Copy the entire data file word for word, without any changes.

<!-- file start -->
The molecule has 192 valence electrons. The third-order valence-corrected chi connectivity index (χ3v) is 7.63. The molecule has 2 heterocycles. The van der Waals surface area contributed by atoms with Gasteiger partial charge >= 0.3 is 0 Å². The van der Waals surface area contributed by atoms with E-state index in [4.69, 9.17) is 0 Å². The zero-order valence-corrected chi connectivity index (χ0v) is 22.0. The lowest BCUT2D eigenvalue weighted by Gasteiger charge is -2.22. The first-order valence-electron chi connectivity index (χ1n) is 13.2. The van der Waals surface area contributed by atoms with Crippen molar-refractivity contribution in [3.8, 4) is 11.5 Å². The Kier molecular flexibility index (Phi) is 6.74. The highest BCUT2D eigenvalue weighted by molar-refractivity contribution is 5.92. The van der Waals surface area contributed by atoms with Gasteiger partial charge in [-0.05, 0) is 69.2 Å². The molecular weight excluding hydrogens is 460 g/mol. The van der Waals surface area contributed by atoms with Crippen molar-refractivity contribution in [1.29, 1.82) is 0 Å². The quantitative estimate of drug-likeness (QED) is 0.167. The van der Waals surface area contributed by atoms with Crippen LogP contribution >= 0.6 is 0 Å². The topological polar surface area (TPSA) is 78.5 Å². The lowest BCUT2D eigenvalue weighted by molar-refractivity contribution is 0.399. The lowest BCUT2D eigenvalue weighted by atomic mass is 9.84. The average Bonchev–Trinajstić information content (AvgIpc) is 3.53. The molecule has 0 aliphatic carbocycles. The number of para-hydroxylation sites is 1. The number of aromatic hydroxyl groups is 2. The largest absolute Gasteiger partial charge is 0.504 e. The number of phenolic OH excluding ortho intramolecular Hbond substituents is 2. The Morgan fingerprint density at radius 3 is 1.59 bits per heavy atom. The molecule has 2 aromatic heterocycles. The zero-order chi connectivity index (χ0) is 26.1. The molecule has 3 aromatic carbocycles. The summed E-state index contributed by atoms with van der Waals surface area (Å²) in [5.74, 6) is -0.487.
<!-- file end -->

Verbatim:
The molecule has 192 valence electrons. The third-order valence-corrected chi connectivity index (χ3v) is 7.63. The molecule has 2 heterocycles. The van der Waals surface area contributed by atoms with Gasteiger partial charge >= 0.3 is 0 Å². The van der Waals surface area contributed by atoms with E-state index in [4.69, 9.17) is 0 Å². The zero-order valence-corrected chi connectivity index (χ0v) is 22.0. The lowest BCUT2D eigenvalue weighted by Gasteiger charge is -2.22. The first-order valence-electron chi connectivity index (χ1n) is 13.2. The van der Waals surface area contributed by atoms with Crippen molar-refractivity contribution in [3.8, 4) is 11.5 Å². The Kier molecular flexibility index (Phi) is 6.74. The highest BCUT2D eigenvalue weighted by molar-refractivity contribution is 5.92. The van der Waals surface area contributed by atoms with Gasteiger partial charge in [-0.05, 0) is 69.2 Å². The molecular weight excluding hydrogens is 460 g/mol. The van der Waals surface area contributed by atoms with Crippen molar-refractivity contribution in [1.29, 1.82) is 0 Å². The quantitative estimate of drug-likeness (QED) is 0.167. The van der Waals surface area contributed by atoms with Crippen LogP contribution >= 0.6 is 0 Å². The topological polar surface area (TPSA) is 78.5 Å². The lowest BCUT2D eigenvalue weighted by molar-refractivity contribution is 0.399. The lowest BCUT2D eigenvalue weighted by atomic mass is 9.84. The average Bonchev–Trinajstić information content (AvgIpc) is 3.53. The molecule has 0 aliphatic carbocycles. The number of para-hydroxylation sites is 1. The number of aromatic hydroxyl groups is 2. The largest absolute Gasteiger partial charge is 0.504 e. The number of phenolic OH excluding ortho intramolecular Hbond substituents is 2. The Morgan fingerprint density at radius 3 is 1.59 bits per heavy atom. The molecule has 2 aromatic heterocycles. The zero-order chi connectivity index (χ0) is 26.1. The molecule has 3 aromatic carbocycles. The summed E-state index contributed by atoms with van der Waals surface area (Å²) in [5.74, 6) is -0.487.